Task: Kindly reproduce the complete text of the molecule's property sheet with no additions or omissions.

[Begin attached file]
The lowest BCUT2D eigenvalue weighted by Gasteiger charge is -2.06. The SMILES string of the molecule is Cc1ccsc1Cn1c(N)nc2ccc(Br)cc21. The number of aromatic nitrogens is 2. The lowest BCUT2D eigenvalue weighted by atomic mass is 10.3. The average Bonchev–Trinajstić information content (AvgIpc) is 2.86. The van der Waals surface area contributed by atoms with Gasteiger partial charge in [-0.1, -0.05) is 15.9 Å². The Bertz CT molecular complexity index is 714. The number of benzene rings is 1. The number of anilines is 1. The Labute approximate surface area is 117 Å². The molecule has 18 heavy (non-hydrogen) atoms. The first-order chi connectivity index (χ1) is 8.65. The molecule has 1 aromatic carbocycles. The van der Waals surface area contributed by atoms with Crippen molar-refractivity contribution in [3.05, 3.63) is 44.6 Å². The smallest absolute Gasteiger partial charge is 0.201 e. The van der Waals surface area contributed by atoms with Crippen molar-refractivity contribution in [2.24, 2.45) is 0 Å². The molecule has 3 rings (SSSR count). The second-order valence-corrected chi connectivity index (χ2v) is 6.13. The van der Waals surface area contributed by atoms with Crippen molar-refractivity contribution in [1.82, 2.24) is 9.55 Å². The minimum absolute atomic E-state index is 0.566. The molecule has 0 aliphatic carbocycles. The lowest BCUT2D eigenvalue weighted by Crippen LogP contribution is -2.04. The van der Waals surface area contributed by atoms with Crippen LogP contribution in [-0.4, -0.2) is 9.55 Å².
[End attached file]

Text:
The lowest BCUT2D eigenvalue weighted by Gasteiger charge is -2.06. The SMILES string of the molecule is Cc1ccsc1Cn1c(N)nc2ccc(Br)cc21. The number of aromatic nitrogens is 2. The lowest BCUT2D eigenvalue weighted by atomic mass is 10.3. The average Bonchev–Trinajstić information content (AvgIpc) is 2.86. The van der Waals surface area contributed by atoms with Gasteiger partial charge in [-0.1, -0.05) is 15.9 Å². The Bertz CT molecular complexity index is 714. The number of benzene rings is 1. The number of anilines is 1. The Labute approximate surface area is 117 Å². The molecule has 18 heavy (non-hydrogen) atoms. The first-order chi connectivity index (χ1) is 8.65. The molecule has 1 aromatic carbocycles. The van der Waals surface area contributed by atoms with Crippen molar-refractivity contribution in [3.05, 3.63) is 44.6 Å². The smallest absolute Gasteiger partial charge is 0.201 e. The van der Waals surface area contributed by atoms with Crippen molar-refractivity contribution in [2.24, 2.45) is 0 Å². The molecule has 3 rings (SSSR count). The second-order valence-corrected chi connectivity index (χ2v) is 6.13. The van der Waals surface area contributed by atoms with Crippen molar-refractivity contribution in [1.82, 2.24) is 9.55 Å². The minimum absolute atomic E-state index is 0.566. The molecule has 0 aliphatic carbocycles. The lowest BCUT2D eigenvalue weighted by Crippen LogP contribution is -2.04. The van der Waals surface area contributed by atoms with Crippen LogP contribution in [-0.4, -0.2) is 9.55 Å².